I decided I’d head back the way I came and look for a good remote/primitive place to camp. While I came across a number of places that would have been suitable to camp, it was still a bit early, so I continued on. I then realized that I did not have a lot of fuel—and, I had no cell or data reception. I figured I had about 50 miles of fuel left at that point, and was about 43 miles from a place I knew I could get some…it however was not in the direction I wanted to go. I decided to continue south, rather than east. I looked at my trusty Rand McNally map to see how far the next town would be and it did not look to be farther than 50 miles, so I decided to continue onward.
As I drove south on highway 261, things seemed to be going well…it was a nice road and I figured I did not have much farther to go. Then, all of a sudden, the nicely paved road ended! In front of me was a dirt road, which threw me into a panic. “How could this be a dirt road,” I asked myself. Things just didn’t seem right. I looked at my map. Considered my options. There was no way I could go back the way I came…I just didn’t have enough fuel. At this point I figured I had 25 miles of gas left. I had no choice but to go forward…as I did, I could see a huge vista in front of me and could see the road below…but no town. It looked like I could see for 20-30 miles, but nothing but openness lay before me.
The dirt road was steep (10-12% decline), so to conserve fuel I put my truck in neutral and would have to ride my brakes all the way down—a drop of at least 1500’ feet. This was the hairiest, non-4-wheel drive road I’d ever been on. The sheer cliff was extraordinary. I so wanted to mount my GoPro and film the drive down, but all I could think about was my lack of fuel. I was so focused on that I could not think of anything else.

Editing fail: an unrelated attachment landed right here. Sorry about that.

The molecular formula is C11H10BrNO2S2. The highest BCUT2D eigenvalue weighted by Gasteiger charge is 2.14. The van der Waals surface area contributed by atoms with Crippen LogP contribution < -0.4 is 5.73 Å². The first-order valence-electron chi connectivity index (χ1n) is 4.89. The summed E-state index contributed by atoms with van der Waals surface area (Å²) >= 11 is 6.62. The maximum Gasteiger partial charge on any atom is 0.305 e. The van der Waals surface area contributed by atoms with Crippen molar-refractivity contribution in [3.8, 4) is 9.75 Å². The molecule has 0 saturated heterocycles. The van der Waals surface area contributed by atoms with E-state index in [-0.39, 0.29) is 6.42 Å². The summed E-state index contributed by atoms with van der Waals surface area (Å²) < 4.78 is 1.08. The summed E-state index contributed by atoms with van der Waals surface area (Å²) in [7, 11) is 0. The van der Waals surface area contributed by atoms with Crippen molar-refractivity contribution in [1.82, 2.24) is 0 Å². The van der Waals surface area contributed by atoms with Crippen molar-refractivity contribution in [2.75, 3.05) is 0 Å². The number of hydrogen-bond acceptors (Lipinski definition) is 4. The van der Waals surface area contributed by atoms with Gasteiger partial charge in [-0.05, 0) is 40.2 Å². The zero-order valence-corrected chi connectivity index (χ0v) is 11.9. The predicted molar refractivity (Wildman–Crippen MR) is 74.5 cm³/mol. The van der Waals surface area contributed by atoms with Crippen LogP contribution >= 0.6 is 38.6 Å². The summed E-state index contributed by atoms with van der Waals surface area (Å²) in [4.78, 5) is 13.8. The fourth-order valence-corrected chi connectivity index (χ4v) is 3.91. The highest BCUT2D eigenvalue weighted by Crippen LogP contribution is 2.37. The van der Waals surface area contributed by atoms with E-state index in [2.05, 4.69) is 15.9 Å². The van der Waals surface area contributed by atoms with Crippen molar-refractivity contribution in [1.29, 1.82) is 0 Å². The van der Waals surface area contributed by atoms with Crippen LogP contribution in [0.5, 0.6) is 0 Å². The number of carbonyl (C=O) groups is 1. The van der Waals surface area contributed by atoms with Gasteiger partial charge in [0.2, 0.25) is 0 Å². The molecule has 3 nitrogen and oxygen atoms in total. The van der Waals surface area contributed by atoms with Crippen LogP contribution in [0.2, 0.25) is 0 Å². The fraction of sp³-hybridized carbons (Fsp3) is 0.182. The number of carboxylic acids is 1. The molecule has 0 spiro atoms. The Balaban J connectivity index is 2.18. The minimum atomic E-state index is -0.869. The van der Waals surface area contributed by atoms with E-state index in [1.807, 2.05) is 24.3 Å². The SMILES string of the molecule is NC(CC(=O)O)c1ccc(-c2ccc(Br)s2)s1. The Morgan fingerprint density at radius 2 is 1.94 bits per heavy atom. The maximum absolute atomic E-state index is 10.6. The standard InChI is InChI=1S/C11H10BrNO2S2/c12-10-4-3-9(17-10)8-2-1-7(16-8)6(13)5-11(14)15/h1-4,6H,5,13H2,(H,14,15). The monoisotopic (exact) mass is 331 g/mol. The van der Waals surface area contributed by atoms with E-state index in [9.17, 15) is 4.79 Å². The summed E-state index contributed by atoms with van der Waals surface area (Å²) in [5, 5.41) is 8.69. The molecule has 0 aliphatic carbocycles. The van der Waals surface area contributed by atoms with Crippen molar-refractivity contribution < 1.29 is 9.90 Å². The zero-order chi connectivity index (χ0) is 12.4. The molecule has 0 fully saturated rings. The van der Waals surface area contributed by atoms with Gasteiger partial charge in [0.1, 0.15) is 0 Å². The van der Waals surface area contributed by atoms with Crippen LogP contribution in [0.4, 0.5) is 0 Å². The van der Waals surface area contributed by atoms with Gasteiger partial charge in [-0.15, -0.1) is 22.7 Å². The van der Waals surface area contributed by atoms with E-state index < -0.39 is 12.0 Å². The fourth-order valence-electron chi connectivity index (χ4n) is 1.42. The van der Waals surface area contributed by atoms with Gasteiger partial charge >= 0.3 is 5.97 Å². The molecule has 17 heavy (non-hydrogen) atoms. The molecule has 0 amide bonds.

As I made a hairpin turn about a third of the way down, I saw four Suburban vehicles parked at an overlook with many men just starting to embark. This was a welcome sight, because what I failed to mention is that I had not seen anyone for 70-80 miles. It was a huge relief to see others in the area. I got the attention of one of the men and asked, “do you know if there is fuel in Mexican Hat?” He replied, “just one second,” and went back to his SUV. This seemed a bit odd, but I thought perhaps he was asking someone else in the vehicle. He then reappeared and said he was not 100% sure, but did say that he knew for sure that there was fuel in Bluffs, which was just a few more miles in the opposite direction of Mexican Hat. This was good news; at least I would get close to fuel on a main road. The man also informed me that they would be heading in the same direction in just a few minutes, so if anything happened they could help out if they saw I was stranded. This, too, was good to know…and a slight weight of stress lifted—at just that moment, the low fuel light went on.